This is my 3-yr-old. 

With his warrior heart, silly storytelling, and impossibly large brown eyes, he is a source of daily joy to me. Daily joy and daily frustration.

Today he earned his first trip to the Emergency Room, which turned out to be my first close-up experience with stitches.

Three of them. 
One for each year of his life. 

He was a trooper, though, as they say. We're still not sure exactly how it happened. One minute he was sauntering into Gramma's shed, the next he was stepping into the sunlight and screaming, blood running down his face and soaking into his favorite Texas truck shirt.
He says he tripped over the pedal tractor and bumped his head. The ER nurse said it best when she asked him if it was a John Deere pedal tractor and upon hearing the whispered confirmation, stated, "well, it was worth it then!"

They asked me to hold his feet down during the stitching and it was the second time I assisted in holding down a boy in the ER and again I noticed primarily the smell. 

If I do say so myself, my son and I were BOTH troopers today.

His dad promised him ice cream for being so brave. I got some too.

This is the same three-year-old that sneaks out of his bed every single night with an impish grin and says he needs to go potty. This is the same three-year-old that I respond to every night with, "Hurry up! I'm so tired of this every night! You're going to get yourself a spanking!" and the fact that I've never followed through on the threat probably renders the genuine anger fairly useless.

Tonight he tiptoed into the bathroom where I was brushing my teeth and had the same impish grin on his face.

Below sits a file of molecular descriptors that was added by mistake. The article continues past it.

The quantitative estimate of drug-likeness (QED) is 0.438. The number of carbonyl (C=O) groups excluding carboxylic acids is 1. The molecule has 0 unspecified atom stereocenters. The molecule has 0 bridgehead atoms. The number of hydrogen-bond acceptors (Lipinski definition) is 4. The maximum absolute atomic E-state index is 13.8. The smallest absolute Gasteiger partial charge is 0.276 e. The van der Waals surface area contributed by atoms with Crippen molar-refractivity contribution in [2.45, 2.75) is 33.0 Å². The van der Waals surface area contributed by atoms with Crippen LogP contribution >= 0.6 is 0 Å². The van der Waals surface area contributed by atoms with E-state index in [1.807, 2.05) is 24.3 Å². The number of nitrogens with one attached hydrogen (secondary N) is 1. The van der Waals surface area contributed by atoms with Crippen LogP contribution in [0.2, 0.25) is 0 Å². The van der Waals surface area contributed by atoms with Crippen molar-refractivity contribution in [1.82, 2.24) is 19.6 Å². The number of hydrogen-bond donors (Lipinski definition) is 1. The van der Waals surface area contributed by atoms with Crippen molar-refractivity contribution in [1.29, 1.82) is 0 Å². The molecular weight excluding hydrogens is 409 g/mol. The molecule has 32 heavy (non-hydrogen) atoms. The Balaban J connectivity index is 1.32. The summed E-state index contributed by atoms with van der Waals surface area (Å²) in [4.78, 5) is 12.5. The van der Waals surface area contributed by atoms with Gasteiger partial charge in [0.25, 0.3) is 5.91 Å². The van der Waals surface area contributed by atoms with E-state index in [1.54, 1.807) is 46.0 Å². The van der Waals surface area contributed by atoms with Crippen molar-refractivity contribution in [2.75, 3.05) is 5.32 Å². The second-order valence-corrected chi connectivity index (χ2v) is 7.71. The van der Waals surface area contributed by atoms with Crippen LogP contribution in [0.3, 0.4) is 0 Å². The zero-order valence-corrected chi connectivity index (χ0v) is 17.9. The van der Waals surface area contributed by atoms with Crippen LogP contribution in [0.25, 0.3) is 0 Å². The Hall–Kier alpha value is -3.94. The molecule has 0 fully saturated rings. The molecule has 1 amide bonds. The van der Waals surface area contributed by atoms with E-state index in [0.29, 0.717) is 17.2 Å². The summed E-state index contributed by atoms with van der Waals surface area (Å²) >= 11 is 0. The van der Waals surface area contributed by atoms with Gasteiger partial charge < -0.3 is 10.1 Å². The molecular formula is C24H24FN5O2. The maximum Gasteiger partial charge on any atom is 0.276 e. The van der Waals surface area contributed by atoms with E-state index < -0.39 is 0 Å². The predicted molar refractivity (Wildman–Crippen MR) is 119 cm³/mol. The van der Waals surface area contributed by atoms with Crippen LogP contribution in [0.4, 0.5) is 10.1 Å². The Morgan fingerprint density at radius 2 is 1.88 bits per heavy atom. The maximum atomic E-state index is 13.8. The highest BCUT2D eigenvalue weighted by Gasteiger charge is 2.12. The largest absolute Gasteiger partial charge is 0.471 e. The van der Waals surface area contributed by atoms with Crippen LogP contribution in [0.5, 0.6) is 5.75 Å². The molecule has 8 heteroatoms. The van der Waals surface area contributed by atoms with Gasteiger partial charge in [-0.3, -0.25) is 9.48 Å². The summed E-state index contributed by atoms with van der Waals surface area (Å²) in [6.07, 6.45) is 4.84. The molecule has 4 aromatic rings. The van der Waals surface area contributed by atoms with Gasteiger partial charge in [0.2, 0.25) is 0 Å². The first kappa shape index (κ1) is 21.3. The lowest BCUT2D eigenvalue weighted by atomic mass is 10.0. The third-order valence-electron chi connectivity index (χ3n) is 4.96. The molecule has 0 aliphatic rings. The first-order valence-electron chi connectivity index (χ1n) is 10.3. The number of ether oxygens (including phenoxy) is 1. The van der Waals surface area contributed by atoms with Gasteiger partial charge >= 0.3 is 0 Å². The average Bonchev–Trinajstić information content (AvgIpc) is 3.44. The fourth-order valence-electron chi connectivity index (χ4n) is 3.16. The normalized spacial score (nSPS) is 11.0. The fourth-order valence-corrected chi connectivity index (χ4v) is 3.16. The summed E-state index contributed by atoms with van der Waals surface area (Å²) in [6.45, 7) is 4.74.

My tone tonight was kind. Loving. Patient. 

I sent him back to bed with two hugs and several kisses. The impish smile remained.

And so did the lingering thought in my mind: why was I so willing to be patient and kind tonight? Obviously because he had a rough afternoon.
But what if he had, God forbid it!,  a chronic illness? Cancer even. 

I'm guessing my tone would always be softer. More sympathetic.  My mind would be more attuned to the eternal.

But he does have a chronic illness. We ALL do. Each of us is born with the chronic illness of sin on our body and soul. Why do I forget this each night? The best cure for sin is the love of Jesus Christ. So why do I forget to administer this medicine each moment of my days with my children? 

Instead of yelling and being frustrated and tired from long days of mothering, I promise to now take a deep breath and remember how tenderly us parents care for our wounded babies. Then remember that not all wounds are physical or visible. We must treat each moment as the precious gift that it is.
 


Comments

Rhonda
06/17/2012 6:04pm

Unfortunately so many of us do not realize these things until those children are our "grandchildren". I find myself being much more patient, soft spoken, tolerant with my Ava, than I've been with my own children. Regret is a pensive thought. Glad you are seeing these things while your children are so young!

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